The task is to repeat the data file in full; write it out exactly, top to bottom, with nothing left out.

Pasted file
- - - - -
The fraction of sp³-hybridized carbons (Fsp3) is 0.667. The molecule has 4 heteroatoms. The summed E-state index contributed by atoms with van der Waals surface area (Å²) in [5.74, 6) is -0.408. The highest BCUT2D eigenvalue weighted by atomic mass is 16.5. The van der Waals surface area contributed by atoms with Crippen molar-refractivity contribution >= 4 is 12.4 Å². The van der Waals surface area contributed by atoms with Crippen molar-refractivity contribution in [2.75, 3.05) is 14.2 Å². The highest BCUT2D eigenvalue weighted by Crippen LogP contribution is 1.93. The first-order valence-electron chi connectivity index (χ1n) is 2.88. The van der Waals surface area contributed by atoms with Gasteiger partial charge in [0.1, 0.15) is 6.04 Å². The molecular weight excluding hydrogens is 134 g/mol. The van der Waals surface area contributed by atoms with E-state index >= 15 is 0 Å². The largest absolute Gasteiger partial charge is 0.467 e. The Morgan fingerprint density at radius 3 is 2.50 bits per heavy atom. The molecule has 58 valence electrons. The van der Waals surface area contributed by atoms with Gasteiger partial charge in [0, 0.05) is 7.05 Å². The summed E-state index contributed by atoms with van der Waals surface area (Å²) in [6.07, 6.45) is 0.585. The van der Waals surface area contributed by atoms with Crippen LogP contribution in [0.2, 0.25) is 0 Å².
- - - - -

The fraction of sp³-hybridized carbons (Fsp3) is 0.667. The molecule has 4 heteroatoms. The summed E-state index contributed by atoms with van der Waals surface area (Å²) in [5.74, 6) is -0.408. The highest BCUT2D eigenvalue weighted by atomic mass is 16.5. The van der Waals surface area contributed by atoms with Crippen molar-refractivity contribution >= 4 is 12.4 Å². The van der Waals surface area contributed by atoms with Crippen molar-refractivity contribution in [2.75, 3.05) is 14.2 Å². The highest BCUT2D eigenvalue weighted by Crippen LogP contribution is 1.93. The first-order valence-electron chi connectivity index (χ1n) is 2.88. The van der Waals surface area contributed by atoms with Gasteiger partial charge in [0.1, 0.15) is 6.04 Å². The molecular weight excluding hydrogens is 134 g/mol. The van der Waals surface area contributed by atoms with E-state index >= 15 is 0 Å². The largest absolute Gasteiger partial charge is 0.467 e. The Morgan fingerprint density at radius 3 is 2.50 bits per heavy atom. The molecule has 58 valence electrons. The van der Waals surface area contributed by atoms with Gasteiger partial charge in [0, 0.05) is 7.05 Å². The summed E-state index contributed by atoms with van der Waals surface area (Å²) in [6.07, 6.45) is 0.585. The van der Waals surface area contributed by atoms with Crippen LogP contribution in [0.2, 0.25) is 0 Å².